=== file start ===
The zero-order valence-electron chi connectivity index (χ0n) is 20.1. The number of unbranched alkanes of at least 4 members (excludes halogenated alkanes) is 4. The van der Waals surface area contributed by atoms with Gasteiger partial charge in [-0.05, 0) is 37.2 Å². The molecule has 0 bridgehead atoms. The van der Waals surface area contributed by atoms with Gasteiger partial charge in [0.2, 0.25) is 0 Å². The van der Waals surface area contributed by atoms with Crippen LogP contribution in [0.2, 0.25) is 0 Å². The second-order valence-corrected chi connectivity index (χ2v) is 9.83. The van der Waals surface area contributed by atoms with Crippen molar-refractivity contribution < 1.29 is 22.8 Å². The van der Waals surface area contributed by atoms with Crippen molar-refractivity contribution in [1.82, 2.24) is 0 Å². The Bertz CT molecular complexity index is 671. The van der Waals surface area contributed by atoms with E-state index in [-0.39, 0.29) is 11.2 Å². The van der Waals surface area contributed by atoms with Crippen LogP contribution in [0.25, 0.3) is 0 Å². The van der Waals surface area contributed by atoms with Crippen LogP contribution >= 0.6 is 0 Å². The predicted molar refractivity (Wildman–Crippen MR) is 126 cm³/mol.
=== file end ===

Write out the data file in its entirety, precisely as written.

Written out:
The zero-order valence-electron chi connectivity index (χ0n) is 20.1. The number of unbranched alkanes of at least 4 members (excludes halogenated alkanes) is 4. The van der Waals surface area contributed by atoms with Gasteiger partial charge in [-0.05, 0) is 37.2 Å². The molecule has 0 bridgehead atoms. The van der Waals surface area contributed by atoms with Gasteiger partial charge in [0.2, 0.25) is 0 Å². The van der Waals surface area contributed by atoms with Crippen LogP contribution in [0.2, 0.25) is 0 Å². The second-order valence-corrected chi connectivity index (χ2v) is 9.83. The van der Waals surface area contributed by atoms with Crippen molar-refractivity contribution < 1.29 is 22.8 Å². The van der Waals surface area contributed by atoms with Crippen molar-refractivity contribution in [1.82, 2.24) is 0 Å². The Bertz CT molecular complexity index is 671. The van der Waals surface area contributed by atoms with E-state index in [-0.39, 0.29) is 11.2 Å². The van der Waals surface area contributed by atoms with Crippen LogP contribution in [0.25, 0.3) is 0 Å². The van der Waals surface area contributed by atoms with Crippen LogP contribution >= 0.6 is 0 Å². The predicted molar refractivity (Wildman–Crippen MR) is 126 cm³/mol.